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Expanding the Nexus 7000 family

November 4, 2011 - 1 Comment

Cisco recently announced the Nexus 7009 chassis expanding the Nexus 7000 family to 3 chassis. To refresh your memory on the Nexus 7000 family, here’s a quick at a glance comparison.

I often get asked, why Cisco introduced a 9 slot chassis when we already have a 10 slot chassis. The simple answer is – customers asked for a smaller form factor Nexus 7000 switch that delivers the high performance and resiliency that the Nexus 7000 family is known for.

At 14 RU, the Nexus 7009 is 7 RU smaller than the Nexus 7010 making it ideal for space constrained deployments. Even though it’s a significantly smaller footprint, the Nexus 7009 maintains feature and configuration consistency across the family by using the same supervisor, I/O modules and power supplies as the Nexus 7010 and the Nexus 7018. From a common sparing and deployment perspective, this is great news!

Another key difference between the Nexus 7009 and Nexus 7010 is the air flow. The Nexus 7009 is designed for side-to-side airflow whereas the Nexus 7010 is optimized for front-to-back airflow.

So, how do you decide which one is right for your deployment?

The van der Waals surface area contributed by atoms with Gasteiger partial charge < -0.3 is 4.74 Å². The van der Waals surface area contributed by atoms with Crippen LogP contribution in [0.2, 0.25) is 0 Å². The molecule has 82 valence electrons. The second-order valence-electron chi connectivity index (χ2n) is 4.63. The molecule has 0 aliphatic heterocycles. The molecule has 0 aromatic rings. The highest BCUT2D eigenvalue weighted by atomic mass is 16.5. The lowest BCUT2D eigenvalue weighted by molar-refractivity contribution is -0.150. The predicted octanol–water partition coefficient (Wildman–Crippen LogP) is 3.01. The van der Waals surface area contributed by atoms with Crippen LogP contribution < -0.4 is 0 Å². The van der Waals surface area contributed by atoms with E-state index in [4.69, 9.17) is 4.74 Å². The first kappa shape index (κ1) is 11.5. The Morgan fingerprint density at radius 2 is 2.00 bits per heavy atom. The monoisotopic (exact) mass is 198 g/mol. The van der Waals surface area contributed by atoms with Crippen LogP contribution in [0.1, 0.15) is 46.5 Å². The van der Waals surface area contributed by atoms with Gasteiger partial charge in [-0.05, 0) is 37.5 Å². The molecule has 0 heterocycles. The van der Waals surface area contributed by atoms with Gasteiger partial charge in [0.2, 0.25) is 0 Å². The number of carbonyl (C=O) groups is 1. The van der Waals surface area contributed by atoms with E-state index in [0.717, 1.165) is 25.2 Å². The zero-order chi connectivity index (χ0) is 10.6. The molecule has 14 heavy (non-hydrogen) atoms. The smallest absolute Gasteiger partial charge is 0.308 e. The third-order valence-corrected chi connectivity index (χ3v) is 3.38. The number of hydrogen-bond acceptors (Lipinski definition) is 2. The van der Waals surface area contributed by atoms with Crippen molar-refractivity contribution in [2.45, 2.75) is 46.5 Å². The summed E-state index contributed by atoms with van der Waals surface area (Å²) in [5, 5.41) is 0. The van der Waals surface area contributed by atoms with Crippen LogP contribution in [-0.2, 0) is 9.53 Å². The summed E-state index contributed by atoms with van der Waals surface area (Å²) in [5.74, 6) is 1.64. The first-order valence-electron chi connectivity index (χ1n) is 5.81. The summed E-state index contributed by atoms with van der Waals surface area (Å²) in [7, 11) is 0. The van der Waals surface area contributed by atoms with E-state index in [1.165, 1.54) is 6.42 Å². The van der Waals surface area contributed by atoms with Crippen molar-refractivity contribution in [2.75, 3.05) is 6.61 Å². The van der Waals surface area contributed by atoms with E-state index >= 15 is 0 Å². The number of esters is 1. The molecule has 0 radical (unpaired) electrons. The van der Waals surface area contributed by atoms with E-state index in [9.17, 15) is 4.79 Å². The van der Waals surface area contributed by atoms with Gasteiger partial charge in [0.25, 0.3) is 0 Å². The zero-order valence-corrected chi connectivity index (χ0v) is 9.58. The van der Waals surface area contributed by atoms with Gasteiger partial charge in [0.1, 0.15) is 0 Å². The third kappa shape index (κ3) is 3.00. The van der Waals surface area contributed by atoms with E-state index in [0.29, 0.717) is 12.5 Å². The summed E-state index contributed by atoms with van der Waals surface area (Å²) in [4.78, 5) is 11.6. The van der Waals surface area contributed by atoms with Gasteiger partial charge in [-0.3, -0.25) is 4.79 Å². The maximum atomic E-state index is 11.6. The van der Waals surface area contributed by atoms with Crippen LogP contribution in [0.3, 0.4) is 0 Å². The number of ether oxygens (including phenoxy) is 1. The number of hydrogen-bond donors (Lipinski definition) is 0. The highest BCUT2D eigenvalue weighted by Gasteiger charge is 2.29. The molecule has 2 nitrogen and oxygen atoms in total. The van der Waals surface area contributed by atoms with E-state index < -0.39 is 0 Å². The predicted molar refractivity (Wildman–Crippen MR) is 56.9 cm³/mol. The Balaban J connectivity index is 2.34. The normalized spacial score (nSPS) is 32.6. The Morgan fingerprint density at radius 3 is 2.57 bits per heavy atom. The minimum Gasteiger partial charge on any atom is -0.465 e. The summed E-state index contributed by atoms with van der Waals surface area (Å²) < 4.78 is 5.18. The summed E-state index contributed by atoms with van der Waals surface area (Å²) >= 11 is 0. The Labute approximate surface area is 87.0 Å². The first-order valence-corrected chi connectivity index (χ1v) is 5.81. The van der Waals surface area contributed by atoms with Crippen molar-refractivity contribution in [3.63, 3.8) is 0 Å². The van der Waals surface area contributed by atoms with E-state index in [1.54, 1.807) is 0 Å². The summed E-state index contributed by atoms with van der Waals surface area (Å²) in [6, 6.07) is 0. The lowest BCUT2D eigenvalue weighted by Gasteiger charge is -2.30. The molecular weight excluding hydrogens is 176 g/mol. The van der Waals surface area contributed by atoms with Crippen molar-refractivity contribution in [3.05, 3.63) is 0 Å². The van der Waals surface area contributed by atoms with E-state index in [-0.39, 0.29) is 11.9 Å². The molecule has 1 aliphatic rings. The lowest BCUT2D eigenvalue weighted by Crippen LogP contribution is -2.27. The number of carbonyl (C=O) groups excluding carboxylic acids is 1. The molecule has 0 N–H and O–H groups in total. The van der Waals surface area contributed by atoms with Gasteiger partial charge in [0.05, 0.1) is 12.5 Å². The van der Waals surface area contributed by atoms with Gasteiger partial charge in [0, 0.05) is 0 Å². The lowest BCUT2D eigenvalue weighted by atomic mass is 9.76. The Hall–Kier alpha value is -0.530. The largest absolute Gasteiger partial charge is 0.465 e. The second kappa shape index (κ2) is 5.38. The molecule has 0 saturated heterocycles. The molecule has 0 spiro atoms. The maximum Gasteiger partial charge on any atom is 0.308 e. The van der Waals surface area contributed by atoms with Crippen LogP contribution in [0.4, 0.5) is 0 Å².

For data centers that are designed for hot/cold-aisle, the Nexus 7010 is the ideal choice with front-to-back flow. It simplifies deployments without additional complexity or re-directing air flow. Also, the Nexus 7010 has one more I/O slot. It doesn’t sound like much…but that’s an additional 48 10GE ports. One day you’ll be thankful for that extra slot!

The Nexus 7009’s small form factor opens up new deployment design opportunities in both the data center and the campus core. In the data center, where front to back airflow is not a requirement and space is limited, you can rack and stack 3 Nexus 7009’s in a single 42RU rack delivering just over 1,000 10GE port density per rack.

For campus core deployments where high performance and 10GE density is a key requirement, the Nexus 7009 delivers up to 8Tbps of performance and 336 line rate 10GE port density. However, if services are the key requirement, the Catalyst 6500 with the Sup2T is still the industry leader delivering the highest level of services and features.

In summary, the Nexus 7009 is optimized for space and the Nexus 7010 is optimized for front to back air flow. With the addition of the Nexus 7009, we’ve broadened the deployment options for the Nexus 7000 family in both the data center and campus core. For more information on the Nexus 7009, please visit

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  1. Well done! I think integrating NX-OS into the campus core is a great idea. Working with the Nexus, I think that there are some revolutionary pieces that all switches can benefit from including the embedded wireshark, standby partitioning, and enabling services on an as needed basis.

    I will continue to be a fan of seeing both shops at Cisco come together to bring the next generation of switching to today’s industries.